Eastern Collared Lizard_DesertMuseum-AZ_LAH_4796Here it is the middle of winter. Garden pests are out of sight and out of mind. Yet, we know that those critters are out there, waiting for warm weather to bring out the first sprouts of spring—just so they can gobble them up! It’s a very good thing, then, that there are other creatures biding their time, waiting to eat those garden pests! We’ve already talked about bug-eating invertebrates. This time the focus is on those animals with some backbone, so to speak.

Toad_ColoNat'lMon-CO_LAH_3622One of the most helpful animals to welcome into your garden is a toad. Like their close relatives—frogs and salamanders—toads eat tons of bugs, and they don’t need a pond to live in. Experts say they eat up to 100 bugs every day, and while they don’t discriminate between “good” bugs and bad ones (they’ll nab anything that moves), it’s nice to see cutworms, grasshoppers, flies, and slugs disappearing into their wide jaws.

You can encourage any local toads to move into your garden by catering to their need for food, shelter, and moisture. A saucer of water on the ground offers amphibians a way to keep their thin skin damp, essential for their survival. Leaves and other garden debris offer shelter. And of course you’ll need to skip the insecticides. Finally, a toad house, either purchased, or scavenged from the potting shed—an upside-down flower pot, with a hole broken into the rim, is just right—can provide a place of safety for them to sleep away the day, ready to emerge at dusk and continue their pest-eating duties.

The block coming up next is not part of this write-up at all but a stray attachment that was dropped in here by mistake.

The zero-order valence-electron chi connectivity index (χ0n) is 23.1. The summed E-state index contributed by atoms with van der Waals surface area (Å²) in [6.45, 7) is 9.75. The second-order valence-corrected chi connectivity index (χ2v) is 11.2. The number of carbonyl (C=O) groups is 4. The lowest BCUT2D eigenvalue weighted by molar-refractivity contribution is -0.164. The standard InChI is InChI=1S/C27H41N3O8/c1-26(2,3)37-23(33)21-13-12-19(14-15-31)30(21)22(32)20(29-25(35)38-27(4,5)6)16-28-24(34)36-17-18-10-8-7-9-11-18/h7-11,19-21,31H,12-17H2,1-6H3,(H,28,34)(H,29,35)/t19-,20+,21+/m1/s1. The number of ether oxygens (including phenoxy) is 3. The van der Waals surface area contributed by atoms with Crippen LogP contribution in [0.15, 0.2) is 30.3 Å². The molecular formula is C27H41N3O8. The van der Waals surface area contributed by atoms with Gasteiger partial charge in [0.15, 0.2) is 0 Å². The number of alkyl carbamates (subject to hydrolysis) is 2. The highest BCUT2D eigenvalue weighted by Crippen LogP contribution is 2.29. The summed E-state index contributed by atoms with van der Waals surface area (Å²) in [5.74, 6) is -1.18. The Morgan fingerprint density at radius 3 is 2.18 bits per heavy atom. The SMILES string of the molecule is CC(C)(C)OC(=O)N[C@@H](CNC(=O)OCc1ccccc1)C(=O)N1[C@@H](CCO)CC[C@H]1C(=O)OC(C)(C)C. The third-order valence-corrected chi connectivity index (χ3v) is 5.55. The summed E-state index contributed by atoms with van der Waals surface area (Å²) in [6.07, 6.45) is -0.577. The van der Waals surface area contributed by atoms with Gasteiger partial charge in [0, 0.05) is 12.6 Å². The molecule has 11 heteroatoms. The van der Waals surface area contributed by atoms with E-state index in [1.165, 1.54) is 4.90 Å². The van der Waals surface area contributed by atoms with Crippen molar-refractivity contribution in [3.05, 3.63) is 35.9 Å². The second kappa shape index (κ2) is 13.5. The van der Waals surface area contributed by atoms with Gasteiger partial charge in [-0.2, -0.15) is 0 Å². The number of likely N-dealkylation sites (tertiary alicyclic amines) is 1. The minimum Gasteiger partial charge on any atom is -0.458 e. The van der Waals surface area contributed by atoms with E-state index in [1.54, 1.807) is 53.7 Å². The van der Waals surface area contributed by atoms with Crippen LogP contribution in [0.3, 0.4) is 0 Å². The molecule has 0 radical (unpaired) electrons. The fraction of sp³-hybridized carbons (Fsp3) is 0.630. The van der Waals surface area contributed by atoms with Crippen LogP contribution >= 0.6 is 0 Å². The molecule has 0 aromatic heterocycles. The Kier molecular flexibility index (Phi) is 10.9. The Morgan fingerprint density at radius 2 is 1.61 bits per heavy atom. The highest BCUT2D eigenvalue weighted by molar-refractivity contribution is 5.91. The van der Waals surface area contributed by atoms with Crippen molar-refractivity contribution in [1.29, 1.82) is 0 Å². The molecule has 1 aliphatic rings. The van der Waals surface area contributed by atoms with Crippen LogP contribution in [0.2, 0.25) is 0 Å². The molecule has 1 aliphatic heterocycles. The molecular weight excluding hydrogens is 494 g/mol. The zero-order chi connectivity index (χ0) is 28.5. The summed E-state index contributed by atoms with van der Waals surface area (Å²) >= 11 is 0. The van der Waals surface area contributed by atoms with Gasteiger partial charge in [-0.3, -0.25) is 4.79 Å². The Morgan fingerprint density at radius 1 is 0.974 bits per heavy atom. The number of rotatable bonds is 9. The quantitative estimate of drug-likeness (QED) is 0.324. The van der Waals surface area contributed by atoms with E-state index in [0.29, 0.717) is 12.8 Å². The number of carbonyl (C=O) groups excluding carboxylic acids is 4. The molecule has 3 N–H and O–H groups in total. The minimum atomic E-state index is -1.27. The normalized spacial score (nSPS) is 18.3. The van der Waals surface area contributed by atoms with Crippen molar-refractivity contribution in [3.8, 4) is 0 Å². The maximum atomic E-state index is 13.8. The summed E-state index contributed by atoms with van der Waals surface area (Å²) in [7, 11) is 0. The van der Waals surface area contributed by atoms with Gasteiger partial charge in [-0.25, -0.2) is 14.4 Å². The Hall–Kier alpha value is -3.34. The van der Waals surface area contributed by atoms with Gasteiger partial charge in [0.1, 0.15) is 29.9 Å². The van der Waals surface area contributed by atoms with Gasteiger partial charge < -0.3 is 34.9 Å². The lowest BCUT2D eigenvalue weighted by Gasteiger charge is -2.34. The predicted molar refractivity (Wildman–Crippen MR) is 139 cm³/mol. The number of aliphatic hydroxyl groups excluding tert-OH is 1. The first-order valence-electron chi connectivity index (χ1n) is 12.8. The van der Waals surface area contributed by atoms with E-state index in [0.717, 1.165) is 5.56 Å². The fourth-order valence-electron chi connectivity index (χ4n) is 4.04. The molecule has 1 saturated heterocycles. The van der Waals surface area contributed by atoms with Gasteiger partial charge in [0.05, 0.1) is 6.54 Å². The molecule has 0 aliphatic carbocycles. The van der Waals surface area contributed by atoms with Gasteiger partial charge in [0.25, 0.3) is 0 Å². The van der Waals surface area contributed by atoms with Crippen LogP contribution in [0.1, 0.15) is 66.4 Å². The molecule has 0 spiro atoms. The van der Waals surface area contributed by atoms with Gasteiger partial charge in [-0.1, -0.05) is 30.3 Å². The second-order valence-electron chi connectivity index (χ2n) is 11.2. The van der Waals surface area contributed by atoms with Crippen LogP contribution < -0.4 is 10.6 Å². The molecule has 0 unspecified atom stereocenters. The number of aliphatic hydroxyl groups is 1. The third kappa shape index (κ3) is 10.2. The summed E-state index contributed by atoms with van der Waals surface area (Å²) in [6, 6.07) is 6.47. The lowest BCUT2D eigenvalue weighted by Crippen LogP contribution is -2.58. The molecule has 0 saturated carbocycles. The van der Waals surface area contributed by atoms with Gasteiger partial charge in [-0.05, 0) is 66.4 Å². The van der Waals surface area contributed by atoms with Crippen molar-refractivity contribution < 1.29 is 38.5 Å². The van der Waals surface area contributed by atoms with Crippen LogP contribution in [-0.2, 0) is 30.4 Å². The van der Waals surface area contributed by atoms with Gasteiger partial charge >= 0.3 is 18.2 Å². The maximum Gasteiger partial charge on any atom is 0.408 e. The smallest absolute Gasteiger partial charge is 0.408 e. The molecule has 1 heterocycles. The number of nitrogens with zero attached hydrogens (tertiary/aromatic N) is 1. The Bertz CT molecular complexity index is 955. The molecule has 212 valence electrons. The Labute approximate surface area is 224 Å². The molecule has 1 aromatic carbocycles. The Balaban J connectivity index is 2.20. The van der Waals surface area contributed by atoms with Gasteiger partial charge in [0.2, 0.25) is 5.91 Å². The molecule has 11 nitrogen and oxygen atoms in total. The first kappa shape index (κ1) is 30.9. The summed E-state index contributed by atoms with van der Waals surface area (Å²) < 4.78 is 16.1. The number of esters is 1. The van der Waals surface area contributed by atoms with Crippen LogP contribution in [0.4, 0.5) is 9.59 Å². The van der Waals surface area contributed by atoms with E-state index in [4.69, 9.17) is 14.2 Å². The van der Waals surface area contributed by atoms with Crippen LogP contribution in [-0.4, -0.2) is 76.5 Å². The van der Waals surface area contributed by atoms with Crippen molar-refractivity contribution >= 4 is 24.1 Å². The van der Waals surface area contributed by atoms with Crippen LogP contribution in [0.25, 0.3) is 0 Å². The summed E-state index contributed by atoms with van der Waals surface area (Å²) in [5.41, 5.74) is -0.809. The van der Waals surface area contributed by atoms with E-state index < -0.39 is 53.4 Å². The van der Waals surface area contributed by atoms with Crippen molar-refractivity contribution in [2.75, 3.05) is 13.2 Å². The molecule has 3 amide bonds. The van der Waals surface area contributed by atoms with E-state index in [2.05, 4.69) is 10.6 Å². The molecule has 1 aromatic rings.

Snakes and lizards get a bad rap. Both eat insects such as crickets and worm-like larvae, and snakes eat baby rodents as well. I’ve got several garter snakes that spend their summers under my zucchini leaves. Aside from the occasional shriek followed by heart palpitations when they startle me, I’m delighted they’re there. Really, I am.

I was quite dismayed when I searched the web for articles on using snakes for pest control—the overwhelming majority of sites advised ways to get rid of the snakes! But, except for those few species that are venomous, snakes and lizard are handy creatures to have around. It’s much better to have these reptiles in our gardens than mice, rats, crickets, slugs, grubs, and grasshoppers.

The next time you mow your grass, do the snakes a favor and walk around your lawn to scare them off first. They can’t hear the mower coming (they have no sense of hearing, but rather rely on ground vibrations). Be even more hospitable by giving them a safe corner to hang out in, such as under pieces of plywood or other flat material left on the ground. We used to have a pile of river rock intended for a future construction project, and the snakes loved the sun-warmed stones.

Article and photos by Leslie Holzmann, Certified Colorado Gardener

Next time: Birds and Mammals